Then I was on sabbatical at the University of Sydney, and I was looking for an excuse to collaborate with Bo Nielsen on something related to international business. It occurred to me that a more general sort of interaction, something that I began calling a restricted variance interaction, was quite common in IB research. So Bo, my longtime partner in crime Tine Kohler, and I published a paper to this effect in JIBS. But the more I thought about it, the more I realized that RV interactions went beyond IB. They were, in fact, everywhere, and at every level of analysis, from within person to between country. If we ever start doing interplanetary research, I bet we find RV interactions there too.
We started fiddling with data and equations, and we discovered that there was a lot of interesting stuff going on with these interactions. First, restriction of variance affects unstandardized weights, but not standardized weights. Second, while restriction on the DV weakens prediction as per Mischel, restriction on the IV actually has the opposite effect! Third, restriction on a mediator has no effect on the indirect effect. Fourth, higher order RV interactions are also entirely possible. Fifth, RV interactions have their own testing requirements. And the more we looked in the literature, the more we found examples of these and other RV interaction phenomena. Put all of this together, add my student Kate Keeler to the team, and you have our JOM paper.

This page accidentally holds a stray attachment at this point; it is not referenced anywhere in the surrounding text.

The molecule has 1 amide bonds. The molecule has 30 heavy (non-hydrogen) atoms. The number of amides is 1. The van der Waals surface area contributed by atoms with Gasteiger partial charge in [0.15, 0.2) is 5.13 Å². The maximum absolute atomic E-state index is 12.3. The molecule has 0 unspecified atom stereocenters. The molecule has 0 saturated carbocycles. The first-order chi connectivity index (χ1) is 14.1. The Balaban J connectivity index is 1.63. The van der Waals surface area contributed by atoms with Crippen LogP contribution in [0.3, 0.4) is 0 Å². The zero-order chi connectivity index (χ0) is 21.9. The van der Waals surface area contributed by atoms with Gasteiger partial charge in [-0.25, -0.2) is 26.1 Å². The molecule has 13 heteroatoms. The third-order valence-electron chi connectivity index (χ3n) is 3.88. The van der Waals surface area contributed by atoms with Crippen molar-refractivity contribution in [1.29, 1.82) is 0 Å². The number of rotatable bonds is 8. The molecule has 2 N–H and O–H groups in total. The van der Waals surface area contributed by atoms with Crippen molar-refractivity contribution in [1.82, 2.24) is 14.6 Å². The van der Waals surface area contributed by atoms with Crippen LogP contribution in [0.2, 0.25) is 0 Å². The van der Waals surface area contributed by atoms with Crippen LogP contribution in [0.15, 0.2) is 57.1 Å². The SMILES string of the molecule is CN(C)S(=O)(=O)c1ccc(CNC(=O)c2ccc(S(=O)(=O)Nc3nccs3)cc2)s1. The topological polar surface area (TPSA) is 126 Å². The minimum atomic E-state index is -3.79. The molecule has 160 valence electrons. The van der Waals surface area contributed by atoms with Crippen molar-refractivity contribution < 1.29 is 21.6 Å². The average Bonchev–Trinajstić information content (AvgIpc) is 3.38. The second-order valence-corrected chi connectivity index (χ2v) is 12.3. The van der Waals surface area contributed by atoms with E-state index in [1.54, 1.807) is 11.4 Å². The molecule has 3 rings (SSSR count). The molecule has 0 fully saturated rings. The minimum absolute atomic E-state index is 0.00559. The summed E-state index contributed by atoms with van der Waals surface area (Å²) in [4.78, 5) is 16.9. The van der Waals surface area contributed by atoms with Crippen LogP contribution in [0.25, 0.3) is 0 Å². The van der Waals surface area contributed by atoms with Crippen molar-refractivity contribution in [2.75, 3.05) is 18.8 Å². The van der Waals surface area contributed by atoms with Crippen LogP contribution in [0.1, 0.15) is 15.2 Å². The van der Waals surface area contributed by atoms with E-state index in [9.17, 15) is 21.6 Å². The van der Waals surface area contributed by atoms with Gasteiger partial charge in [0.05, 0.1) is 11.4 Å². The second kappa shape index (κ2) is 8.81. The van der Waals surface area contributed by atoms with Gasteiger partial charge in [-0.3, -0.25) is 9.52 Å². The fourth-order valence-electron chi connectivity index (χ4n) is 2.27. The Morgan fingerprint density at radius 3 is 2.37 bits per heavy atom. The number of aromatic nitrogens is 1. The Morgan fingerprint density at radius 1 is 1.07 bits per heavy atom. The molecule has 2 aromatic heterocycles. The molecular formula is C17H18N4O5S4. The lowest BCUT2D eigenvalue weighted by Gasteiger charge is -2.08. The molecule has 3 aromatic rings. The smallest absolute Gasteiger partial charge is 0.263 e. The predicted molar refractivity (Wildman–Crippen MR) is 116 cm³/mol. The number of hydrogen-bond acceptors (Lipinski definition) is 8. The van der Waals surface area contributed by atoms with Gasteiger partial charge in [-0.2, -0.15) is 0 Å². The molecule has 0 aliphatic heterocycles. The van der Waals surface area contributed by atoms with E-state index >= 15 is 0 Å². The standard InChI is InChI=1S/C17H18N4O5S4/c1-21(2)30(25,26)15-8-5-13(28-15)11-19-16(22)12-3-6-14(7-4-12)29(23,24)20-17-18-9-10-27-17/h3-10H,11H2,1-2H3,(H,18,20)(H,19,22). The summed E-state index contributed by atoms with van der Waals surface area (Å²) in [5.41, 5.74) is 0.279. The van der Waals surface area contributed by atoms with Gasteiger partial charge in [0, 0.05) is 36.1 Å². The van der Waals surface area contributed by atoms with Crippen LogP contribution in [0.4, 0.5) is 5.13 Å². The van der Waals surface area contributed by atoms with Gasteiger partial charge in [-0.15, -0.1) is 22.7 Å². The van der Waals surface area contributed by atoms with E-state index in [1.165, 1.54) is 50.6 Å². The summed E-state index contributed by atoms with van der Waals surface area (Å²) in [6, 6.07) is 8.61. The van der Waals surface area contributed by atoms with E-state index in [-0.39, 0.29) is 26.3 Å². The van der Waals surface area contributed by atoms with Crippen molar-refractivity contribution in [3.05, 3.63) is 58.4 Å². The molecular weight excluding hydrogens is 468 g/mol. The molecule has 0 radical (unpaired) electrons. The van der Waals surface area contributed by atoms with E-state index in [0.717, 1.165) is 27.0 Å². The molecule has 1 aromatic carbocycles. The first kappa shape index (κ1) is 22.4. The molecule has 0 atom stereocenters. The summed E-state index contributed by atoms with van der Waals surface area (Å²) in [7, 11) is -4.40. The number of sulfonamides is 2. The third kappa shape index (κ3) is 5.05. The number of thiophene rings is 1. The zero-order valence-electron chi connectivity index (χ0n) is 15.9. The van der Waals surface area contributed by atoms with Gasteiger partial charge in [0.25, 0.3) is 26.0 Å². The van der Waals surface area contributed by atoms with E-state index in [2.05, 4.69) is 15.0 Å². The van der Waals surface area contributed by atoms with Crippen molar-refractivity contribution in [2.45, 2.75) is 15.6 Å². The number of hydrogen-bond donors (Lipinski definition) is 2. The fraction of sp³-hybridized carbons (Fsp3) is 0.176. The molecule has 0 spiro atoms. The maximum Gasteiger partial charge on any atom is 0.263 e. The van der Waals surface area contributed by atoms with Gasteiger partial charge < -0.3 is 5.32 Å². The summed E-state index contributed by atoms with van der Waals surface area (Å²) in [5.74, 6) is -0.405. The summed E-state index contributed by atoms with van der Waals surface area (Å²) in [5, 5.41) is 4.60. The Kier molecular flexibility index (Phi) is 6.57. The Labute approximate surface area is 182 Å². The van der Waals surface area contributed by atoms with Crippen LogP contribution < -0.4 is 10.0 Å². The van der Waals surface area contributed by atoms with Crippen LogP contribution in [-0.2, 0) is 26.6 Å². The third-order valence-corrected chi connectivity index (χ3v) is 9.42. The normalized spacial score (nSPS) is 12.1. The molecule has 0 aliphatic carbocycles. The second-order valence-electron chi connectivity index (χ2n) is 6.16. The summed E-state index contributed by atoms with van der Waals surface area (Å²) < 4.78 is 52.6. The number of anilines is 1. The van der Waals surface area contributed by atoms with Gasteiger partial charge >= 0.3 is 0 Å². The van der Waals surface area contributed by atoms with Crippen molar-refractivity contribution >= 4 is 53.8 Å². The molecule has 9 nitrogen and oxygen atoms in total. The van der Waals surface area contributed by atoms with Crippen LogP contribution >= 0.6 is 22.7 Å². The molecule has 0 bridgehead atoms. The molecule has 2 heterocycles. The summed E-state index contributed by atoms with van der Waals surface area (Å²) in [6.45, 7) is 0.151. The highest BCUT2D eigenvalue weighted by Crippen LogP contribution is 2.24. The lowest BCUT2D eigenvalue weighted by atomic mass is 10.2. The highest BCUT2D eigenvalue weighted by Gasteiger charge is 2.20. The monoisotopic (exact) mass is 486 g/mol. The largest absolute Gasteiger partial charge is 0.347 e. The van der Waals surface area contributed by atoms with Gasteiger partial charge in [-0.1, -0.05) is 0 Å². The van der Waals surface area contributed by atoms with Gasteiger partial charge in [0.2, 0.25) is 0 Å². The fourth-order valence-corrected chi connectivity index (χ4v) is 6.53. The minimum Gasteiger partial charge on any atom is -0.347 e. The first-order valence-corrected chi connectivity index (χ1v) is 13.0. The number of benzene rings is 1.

This paper is one of three that Tine, Bo, Kate, and I are working on. The more that people look at the field through an RV lens, the easier they will find it to support their interaction hypotheses. My hope is that, through these various papers, we can generate enough interest in RV interactions that it reaches a tipping point such that everyone gets some exposure to the thinking that underlies these phenomena. Then we will see interaction hypotheses with stronger foundations than is currently the case. Here’s hopin’.